The Hollywood Reporter recently published what is mostly an exposé on privileged Hollywood parents who have elected to delay, limit, or avoid altogether immunizing their children. The most common headline coming out of this article is that some LA communities have vaccination rates at third-world levels, such as South Sudan. The issues raises many questions pertinent to the promotion of science-based medicine – what leads an otherwise well-educated individual with financial security to make decisions that actually put their own children (and others) at risk?

Some background

We have often observed at SBM that the anti-vaccine movement is likely to experience a serious backlash once epidemics of vaccine-preventable diseases start to emerge. I think we are seeing the beginning of this prediction coming true. Vaccines are partly the victim of their own success. The diseases they prevent, such as polio, measles, whooping cough, and others, are now uncommon. Modern parents have the privilege of not fearing these diseases because the vaccination program has reduced them to sporadic cases. Therefore, when pseudoscientists or ideologues stoke fears against vaccines, the fear of the diseases they prevent is not there as a balancing force.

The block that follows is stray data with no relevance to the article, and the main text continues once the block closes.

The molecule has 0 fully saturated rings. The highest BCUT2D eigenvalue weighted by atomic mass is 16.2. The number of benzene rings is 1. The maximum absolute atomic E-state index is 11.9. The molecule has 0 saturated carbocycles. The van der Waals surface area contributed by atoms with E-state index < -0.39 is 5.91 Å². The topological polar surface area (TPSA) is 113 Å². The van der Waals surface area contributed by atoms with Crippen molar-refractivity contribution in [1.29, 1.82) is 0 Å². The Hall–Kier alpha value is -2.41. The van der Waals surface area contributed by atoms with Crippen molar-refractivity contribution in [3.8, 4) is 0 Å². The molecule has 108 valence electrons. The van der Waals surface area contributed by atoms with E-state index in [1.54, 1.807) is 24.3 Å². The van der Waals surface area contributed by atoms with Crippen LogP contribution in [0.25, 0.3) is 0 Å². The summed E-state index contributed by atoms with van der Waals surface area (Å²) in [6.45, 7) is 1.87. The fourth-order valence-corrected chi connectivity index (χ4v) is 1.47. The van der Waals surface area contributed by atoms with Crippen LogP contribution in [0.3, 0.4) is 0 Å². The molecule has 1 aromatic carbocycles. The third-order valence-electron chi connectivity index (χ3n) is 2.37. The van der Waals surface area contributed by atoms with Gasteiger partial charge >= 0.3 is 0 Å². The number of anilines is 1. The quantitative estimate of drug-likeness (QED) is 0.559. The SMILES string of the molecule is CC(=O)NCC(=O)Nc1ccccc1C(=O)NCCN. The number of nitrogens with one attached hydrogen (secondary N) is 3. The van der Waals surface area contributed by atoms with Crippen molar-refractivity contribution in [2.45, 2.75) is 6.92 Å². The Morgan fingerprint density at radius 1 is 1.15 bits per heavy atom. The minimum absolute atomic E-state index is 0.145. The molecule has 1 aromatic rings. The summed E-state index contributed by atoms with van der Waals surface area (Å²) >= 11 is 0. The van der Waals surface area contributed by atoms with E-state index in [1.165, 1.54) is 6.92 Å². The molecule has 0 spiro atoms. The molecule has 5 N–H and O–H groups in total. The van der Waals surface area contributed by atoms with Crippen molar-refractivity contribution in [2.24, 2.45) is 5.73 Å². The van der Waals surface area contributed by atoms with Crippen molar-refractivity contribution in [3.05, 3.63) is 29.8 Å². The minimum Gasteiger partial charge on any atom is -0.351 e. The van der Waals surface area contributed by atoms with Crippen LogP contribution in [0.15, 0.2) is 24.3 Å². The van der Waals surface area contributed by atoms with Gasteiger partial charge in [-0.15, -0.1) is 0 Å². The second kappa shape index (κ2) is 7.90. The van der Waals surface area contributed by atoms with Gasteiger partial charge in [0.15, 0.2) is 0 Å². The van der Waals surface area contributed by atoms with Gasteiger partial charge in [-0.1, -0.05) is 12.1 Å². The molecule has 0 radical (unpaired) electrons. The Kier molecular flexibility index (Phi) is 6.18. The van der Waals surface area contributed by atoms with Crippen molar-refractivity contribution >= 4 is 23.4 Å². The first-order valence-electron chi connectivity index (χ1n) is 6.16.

That may be changing, however. The CDC reports:

During 2012, 48,277 cases of pertussis were reported to CDC, including 20 pertussis-related deaths. This was the most reported cases since 1955. The majority of deaths occurred among infants younger than 3 months of age.

From January 1-August 16, 2014, 17,325 cases of pertussis have been reported to CDC by 50 states and Washington, D.C.; this represents a 30% increase compared with the same time period in 2013.

Vaccine refusal is clearly an important factor in the recent pertussis outbreaks. That doesn’t stop antivaxxers from distorting the science. They claim, for example, that most pertussis cases occur in those who are vaccinated. This is a common misdirection. It is true that most cases occur within those who are vaccinated, but that is not the relevant statistic. It’s misleading because most people are vaccinated. The relevant statistic is the risk of being infected with pertussis in vaccinated vs unvaccinated individuals, and the risk is clearly much higher for vaccine refusers. Further, pertussis outbreaks tend to cluster in communities with higher rates of vaccine refusal.

They also point to recent concerns that pertussis strains may be evolving resistance to the current acellular pertussis vaccine. While this is a legitimate concern, it is an emerging issue, and not the cause of the recent epidemics. Ironically, the acellular vaccine, which has narrower coverage, replaced the whole cell pertussis vaccine largely over unfounded fears of side effects.